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Business Law

Alternative Methods of Dispute Resolution


By the end of this section, you should be able to:

Describe alternative methods of dispute resolution. Explain the advantages and disadvantages of it.

Course Content

Introduction Arbitration Mediation/Conciliation Negotiation


The adversarial litigation is time consuming, costly and bound with lots of technicalities Alternative methods of dispute resolution or also known as alternative dispute resolution (ADR) is inexpensive, less time consuming and less technicalities ADR provide alternative modes of dispute resolution through arbitration, mediation, conciliation and negotiation


This is another mechanism for resolving legal disputes The parties agree to allow an independent person (arbitrator) to make a binding decision In Malaysia the Kuala Lumpur Regional Centre for Arbitration was established in 1978 to provide for the arbitration process The governing law is Arbitration Act 2005. The Rules for arbitration are based on UNCITRAL Arbitration Rules of 1976 with certain modification and adaptation as set forth in the rules for Arbitration of Regional Centre for Arbitration Kuala Lumpur The UNCITRAL Rules have been recommended by the United Nations General Assembly by its resolution No.XXXI 98 adopted on the 15 December 1976.


Resembles in certain of its characteristics with litigation Differ from litigation in the following ways:

Not wield judicial authority of the state Conducted according to rules chosen by the parties:

Select arbitrator of their choice The language to be used The place of arbitration


An arbitration clause needs to be inserted in the contract If not done, may be done at any time and choose an existing arbitral forum like Kuala Lumpur Regional Centre for Arbitration and its rules


Apart from Arbitration Act 2005, there are a number of other laws which provide for arbitration:

S44 s46 Trade Unions Act 1959 S3, s27 s42 Workmens Compensation Act 1952 The Co-operative Societies Act 1993 S18 s20 Industrial Relations Act 1967 S69, s75 and s86 Employment Act 1955 O.69 The Rules of High Court 1980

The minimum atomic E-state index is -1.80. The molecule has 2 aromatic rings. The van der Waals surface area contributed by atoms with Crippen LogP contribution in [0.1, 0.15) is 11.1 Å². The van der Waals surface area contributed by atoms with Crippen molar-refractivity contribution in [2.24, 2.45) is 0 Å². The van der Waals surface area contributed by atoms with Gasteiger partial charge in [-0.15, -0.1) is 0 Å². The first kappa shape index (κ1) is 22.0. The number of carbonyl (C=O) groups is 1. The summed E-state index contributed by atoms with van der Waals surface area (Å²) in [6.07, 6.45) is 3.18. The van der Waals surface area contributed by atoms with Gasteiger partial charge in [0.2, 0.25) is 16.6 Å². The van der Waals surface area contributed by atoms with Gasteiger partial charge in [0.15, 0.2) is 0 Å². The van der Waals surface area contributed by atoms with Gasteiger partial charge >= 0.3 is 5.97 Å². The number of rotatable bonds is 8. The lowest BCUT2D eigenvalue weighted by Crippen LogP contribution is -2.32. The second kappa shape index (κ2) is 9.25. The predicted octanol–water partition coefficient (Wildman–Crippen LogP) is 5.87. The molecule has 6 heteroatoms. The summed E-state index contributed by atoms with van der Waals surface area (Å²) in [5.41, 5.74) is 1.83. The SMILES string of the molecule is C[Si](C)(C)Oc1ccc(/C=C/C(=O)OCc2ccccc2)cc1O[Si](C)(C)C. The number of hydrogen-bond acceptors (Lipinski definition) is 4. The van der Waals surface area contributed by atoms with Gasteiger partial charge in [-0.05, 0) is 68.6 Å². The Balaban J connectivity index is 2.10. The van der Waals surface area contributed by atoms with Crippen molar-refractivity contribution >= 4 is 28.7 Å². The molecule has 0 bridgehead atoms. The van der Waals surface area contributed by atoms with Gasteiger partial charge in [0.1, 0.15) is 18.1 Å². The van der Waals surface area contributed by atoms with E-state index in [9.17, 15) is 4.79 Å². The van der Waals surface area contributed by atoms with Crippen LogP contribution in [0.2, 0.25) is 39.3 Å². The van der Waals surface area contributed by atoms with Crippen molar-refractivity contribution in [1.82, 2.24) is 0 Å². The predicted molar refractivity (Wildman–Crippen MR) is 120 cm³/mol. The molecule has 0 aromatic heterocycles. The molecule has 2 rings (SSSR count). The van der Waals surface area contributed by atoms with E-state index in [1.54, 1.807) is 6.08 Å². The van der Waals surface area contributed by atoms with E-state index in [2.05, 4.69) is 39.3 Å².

Decisions are called awards Parties agree that these shall have a binding effect A court can enforce an arbitration award if a further dispute arises Less expensive than going to court pay only for the services of an arbitrator May have legal representation unless the agreement says otherwise


Less time to settle a dispute compared to a court hearing Dealt with confidentiality Formality depends on the choice of the parties framing their agreement


Choose arbitrator Informal Rarely any publicity Award may be enforced by court


Public funding is not available Appeals are restricted


Mediation/conciliation is a process in which a neutral party informally brings together the parties to exchange their views in order to reach a settlement Mediation

The parties try to resolve a dispute with the assistance of a neutral third party The purpose over here is to get the parties to reach a compromise The mediator will consult each party and look for common ground Similar to mediation But the 3rd party plays a more active role by proposing solutions



There are institutionalised mediation and conciliation under various professional bodies like PAM (Pertubuhan Akitek Malaysia), Insurance Mediation Bureau and mandatory conciliation under certain enactments like the Law Reform (Marriage and Divorce) Act 1976 (s106)


This neutral person acts as a facilitator Cheaper option Private It is extensively being used in settling industrial, employment, family and consumer disputes In Malaysia, conciliation is used for employment and trade disputes This provided in the Employment Act 1955 and the Trade Unions Act 1959


Very informal No involvement or assistance of a 3rd party The parties resolve the dispute themselves with or without the aid of a lawyer Negotiation is a process in which agreements are sought by offering and seeking compromise Method of give-and-take


Cheapest Private and confidential